Federal prosecutors are going forward with their perjury case against former MLB star Barry Bonds. This may be a surprise move by the prosecutors after the Ninth U.S. Circuit Court of Appeals upheld a San Francisco federal judge’s ruling excluding crucial evidence to the prosecution’s case on hearsay grounds. The excluded evidence included certain blood and urine test results that the government could not link to Bonds. The government’s best chance of linking the test results to Bonds is to have Bonds’ friend and personal trainer, Greg Anderson, testify. Anderson has refused to testify and is serving jail time for that decision. Both sides stated the earliest a trial date can be set would be in March 2011. Prosecutors must prove that Bonds lied when he told a grand jury that he did not knowingly use anabolic steroids and human growth hormone.
Under 18 U.S.C. Section 1623 of the United States Code, it is a federal crime to make false statements before any court or grand jury of the United States while under oath. A perjury conviction shall be punished by up to five years in federal prison.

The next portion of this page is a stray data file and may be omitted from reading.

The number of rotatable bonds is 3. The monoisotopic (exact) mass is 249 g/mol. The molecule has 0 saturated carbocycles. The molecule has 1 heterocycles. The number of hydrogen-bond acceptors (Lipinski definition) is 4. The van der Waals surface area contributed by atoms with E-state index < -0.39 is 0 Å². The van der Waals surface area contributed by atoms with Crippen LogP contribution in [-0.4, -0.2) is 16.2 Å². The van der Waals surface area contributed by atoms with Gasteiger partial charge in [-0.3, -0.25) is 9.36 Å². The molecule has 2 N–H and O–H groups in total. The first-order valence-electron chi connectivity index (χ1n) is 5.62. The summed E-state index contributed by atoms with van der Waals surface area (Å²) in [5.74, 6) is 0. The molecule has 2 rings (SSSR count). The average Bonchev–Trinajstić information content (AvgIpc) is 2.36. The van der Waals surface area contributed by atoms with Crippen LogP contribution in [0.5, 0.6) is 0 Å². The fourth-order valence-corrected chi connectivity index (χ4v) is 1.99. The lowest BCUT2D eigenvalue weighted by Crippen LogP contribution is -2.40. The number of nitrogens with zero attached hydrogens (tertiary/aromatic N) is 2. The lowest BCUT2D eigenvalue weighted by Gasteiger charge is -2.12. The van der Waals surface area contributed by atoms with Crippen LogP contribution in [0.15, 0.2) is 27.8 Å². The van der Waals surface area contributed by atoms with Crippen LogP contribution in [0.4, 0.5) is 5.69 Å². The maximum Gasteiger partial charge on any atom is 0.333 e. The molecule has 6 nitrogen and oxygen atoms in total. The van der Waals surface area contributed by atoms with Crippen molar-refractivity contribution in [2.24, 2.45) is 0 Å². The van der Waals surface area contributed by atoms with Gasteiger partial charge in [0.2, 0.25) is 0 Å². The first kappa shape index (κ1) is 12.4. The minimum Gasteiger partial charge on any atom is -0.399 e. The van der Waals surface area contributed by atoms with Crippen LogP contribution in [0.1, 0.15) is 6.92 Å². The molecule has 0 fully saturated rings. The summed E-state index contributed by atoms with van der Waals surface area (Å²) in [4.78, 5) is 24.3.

This case illustrates the importance of having an experienced attorney at your side. Although some may say that it was obvious that Barry Bonds used performance enhancing drugs, it is the prosecution’s duty to prove the crime was committed beyond a reasonable doubt. The prosecution can only use admissible evidence, which includes evidence that is legally obtained. It will be tough for the prosecution to prove that Bonds lied to the grand jury when crucial evidence is not admissible.
If you or a loved one is facing a perjury charge, the attorneys at Wallin & Klarich can help you. Our Southern California perjury attorneys have over 30 years of experience. We will fight for your rights and provide the best possible perjury defense. Call us today at (888) 280-6839 or contact us through our website at www.wklaw.com. We will be there when you call.